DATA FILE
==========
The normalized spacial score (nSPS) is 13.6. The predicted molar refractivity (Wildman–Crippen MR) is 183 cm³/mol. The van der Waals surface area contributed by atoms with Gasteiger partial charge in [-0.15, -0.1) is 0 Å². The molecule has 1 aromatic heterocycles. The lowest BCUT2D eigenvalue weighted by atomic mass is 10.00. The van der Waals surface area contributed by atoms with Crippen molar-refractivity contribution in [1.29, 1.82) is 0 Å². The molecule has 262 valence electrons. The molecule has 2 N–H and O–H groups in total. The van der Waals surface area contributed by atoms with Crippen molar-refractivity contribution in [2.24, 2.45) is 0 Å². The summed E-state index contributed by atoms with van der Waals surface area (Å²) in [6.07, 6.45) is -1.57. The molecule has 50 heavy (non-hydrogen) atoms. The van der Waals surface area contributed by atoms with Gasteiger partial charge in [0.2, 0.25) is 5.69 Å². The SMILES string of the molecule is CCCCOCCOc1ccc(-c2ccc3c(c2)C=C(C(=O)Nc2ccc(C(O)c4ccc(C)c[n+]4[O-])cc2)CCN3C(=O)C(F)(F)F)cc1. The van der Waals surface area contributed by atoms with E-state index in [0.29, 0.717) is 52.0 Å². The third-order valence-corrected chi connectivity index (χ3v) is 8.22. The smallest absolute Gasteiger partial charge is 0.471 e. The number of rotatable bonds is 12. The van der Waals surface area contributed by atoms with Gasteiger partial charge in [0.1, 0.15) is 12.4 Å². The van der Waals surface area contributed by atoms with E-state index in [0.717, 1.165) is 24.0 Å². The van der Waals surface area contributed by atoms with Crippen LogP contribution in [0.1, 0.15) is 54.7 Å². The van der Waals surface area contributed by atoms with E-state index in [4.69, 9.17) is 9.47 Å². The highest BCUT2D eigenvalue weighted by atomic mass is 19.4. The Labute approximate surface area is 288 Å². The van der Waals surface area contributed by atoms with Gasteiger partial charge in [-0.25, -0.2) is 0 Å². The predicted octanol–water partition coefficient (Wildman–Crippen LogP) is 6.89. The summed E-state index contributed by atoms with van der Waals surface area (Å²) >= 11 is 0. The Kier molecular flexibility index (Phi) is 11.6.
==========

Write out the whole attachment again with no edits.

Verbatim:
The normalized spacial score (nSPS) is 13.6. The predicted molar refractivity (Wildman–Crippen MR) is 183 cm³/mol. The van der Waals surface area contributed by atoms with Gasteiger partial charge in [-0.15, -0.1) is 0 Å². The molecule has 1 aromatic heterocycles. The lowest BCUT2D eigenvalue weighted by atomic mass is 10.00. The van der Waals surface area contributed by atoms with Crippen molar-refractivity contribution in [1.29, 1.82) is 0 Å². The molecule has 262 valence electrons. The molecule has 2 N–H and O–H groups in total. The van der Waals surface area contributed by atoms with Crippen molar-refractivity contribution in [2.24, 2.45) is 0 Å². The summed E-state index contributed by atoms with van der Waals surface area (Å²) in [6.07, 6.45) is -1.57. The molecule has 50 heavy (non-hydrogen) atoms. The van der Waals surface area contributed by atoms with Gasteiger partial charge in [0.2, 0.25) is 5.69 Å². The SMILES string of the molecule is CCCCOCCOc1ccc(-c2ccc3c(c2)C=C(C(=O)Nc2ccc(C(O)c4ccc(C)c[n+]4[O-])cc2)CCN3C(=O)C(F)(F)F)cc1. The van der Waals surface area contributed by atoms with E-state index in [0.29, 0.717) is 52.0 Å². The third-order valence-corrected chi connectivity index (χ3v) is 8.22. The smallest absolute Gasteiger partial charge is 0.471 e. The number of rotatable bonds is 12. The van der Waals surface area contributed by atoms with Gasteiger partial charge in [0.1, 0.15) is 12.4 Å². The van der Waals surface area contributed by atoms with E-state index in [0.717, 1.165) is 24.0 Å². The van der Waals surface area contributed by atoms with Crippen LogP contribution in [0.1, 0.15) is 54.7 Å². The van der Waals surface area contributed by atoms with E-state index in [4.69, 9.17) is 9.47 Å². The highest BCUT2D eigenvalue weighted by atomic mass is 19.4. The Labute approximate surface area is 288 Å². The van der Waals surface area contributed by atoms with Gasteiger partial charge in [-0.25, -0.2) is 0 Å². The predicted octanol–water partition coefficient (Wildman–Crippen LogP) is 6.89. The summed E-state index contributed by atoms with van der Waals surface area (Å²) >= 11 is 0. The Kier molecular flexibility index (Phi) is 11.6.